It’s a great story about a crew of shoplifters who earn six figures boosting expensive electronics. Matt Caputo (Class of 2007) is such an engaging writer and the reporting is impressive. Matt is even with the thieves in a store one day as they steal laptops.
He uses fake names, which is inevitable in a story like this, but the trade-off means the reader gets amazing insight into how these guys commit their crimes:
“Here are some tricks of the trade they’ve developed over time: Never spend more than 15 minutes in one store. Change cars as often as possible by complaining to the rental service about squeaky brakes or weak airconditioning, etc. Pay for everything in cash. If you get pulled over, crack the screen of your GPS to erase the device’s history. Blend into your surroundings: If this means donning hunting gear in Colorado or posing as surfers in Santa Cruz, so be it.”
Matt is Assistant Editor at Maxim Magazine and has written for the New York Times, Penthouse, Men’s Fitness, SLAM, VIBE and The New York Daily News. He’s also been an editor at The Daily News and SLAM. Despite what you may think about Penthouse, they have a reputation for paying well and publishing great stories that have nothing to do with pornography.
Matt was kind enough to answer a few questions about the piece in an email interview:
1) You are class of ??
Officially class of 2007, but I walked in 2006. Damn senior project.
2) How’d you find the guys you focus on in your piece?
When I finished college in 2006, I briefly moved back to the Queens Blvd area where I grew up. I ran into old friends in a barbershop and I was introduced to Steven Steals in the fall of that year and was told the short of how he came to have such a nice car, wads of cash, pounds of weed and even a legitimate business for a while. As time passed, mutual friends kept me up to date on their sprees and also about the stuff Steven and his friends had gotten them at a cheap rate. I arranged to meet Steven alone for the first time at a pizzeria in 2011 and he was very willing to be interviewed and have me ride along once. I mean, it was practically his idea.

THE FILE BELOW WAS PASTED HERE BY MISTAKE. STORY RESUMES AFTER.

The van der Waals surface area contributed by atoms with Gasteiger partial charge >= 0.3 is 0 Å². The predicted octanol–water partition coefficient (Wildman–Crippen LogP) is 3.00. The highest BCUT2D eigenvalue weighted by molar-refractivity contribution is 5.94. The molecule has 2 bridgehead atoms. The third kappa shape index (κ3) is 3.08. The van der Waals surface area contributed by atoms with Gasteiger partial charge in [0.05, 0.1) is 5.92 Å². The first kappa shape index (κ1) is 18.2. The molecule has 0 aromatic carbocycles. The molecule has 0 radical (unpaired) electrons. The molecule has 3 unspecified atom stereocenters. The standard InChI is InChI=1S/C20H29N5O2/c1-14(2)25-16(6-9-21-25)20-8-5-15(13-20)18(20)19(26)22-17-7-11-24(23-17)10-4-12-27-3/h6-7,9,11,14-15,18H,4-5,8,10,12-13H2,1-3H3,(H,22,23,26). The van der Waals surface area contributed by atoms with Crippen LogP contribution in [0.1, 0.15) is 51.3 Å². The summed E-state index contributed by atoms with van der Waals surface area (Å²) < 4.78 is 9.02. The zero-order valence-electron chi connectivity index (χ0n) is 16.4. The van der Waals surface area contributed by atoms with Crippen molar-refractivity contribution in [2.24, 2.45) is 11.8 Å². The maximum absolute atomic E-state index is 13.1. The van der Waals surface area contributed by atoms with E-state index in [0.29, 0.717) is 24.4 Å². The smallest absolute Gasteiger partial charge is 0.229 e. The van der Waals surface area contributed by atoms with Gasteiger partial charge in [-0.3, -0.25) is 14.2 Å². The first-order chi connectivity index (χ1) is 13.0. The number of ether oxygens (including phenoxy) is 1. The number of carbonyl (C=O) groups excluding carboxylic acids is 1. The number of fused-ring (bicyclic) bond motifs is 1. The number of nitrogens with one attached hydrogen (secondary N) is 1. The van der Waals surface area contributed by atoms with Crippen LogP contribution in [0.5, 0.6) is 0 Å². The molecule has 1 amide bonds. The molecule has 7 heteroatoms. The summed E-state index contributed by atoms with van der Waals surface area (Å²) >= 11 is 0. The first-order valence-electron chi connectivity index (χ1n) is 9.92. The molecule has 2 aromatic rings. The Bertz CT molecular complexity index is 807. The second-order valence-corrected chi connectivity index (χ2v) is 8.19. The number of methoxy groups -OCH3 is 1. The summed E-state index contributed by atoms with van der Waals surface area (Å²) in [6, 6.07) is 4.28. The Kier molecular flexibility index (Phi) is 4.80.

3) What was the dynamic like with them?
Honestly, very open. They’re the type of subjects that knew the significance of their story. They already feel like rock stars and star criminals, so they didn’t mind saying anything. I think you’ve got to be yourself when you’re speaking to anyone and be clear you’re not afraid to ask about touchy subjects.
4) Any fallout from the piece?
There wasn’t. I got a few emails from some kind people who said they’d read and enjoyed it. The names are changed and one or two elements were considered to conceal their identities further. The guys went out and bought something like 50 copies of the magazine and paid cash from what I know. I’m not terribly worried about any federal agents knocking on my door, in such case I’d remind them that journalism is the only profession protected under the constitution.
5) Why Penthouse?
I must say there were a few magazine editors who were interested in this story. Timing – both on my end and on the end of one or two other editors elsewhere in this case – plays a huge role in placing any story. Page count is an issue, but sometimes you come up with your best idea a month after it would have been perfect in magazine because of a timing issue ( like an anniversary or annual event like the Oscars or NBA draft). In this case, Penthouse was the first one to step up and agree to publish the story. Ok, it is pornographic, but they do publish a considerable amount of general interest content. Long form crime stories always make for great men’s magazine content and their editor there has taken an interest in my work.
Here’s the link to the story again. Remember, you’ve been warned, it’s Penthouse.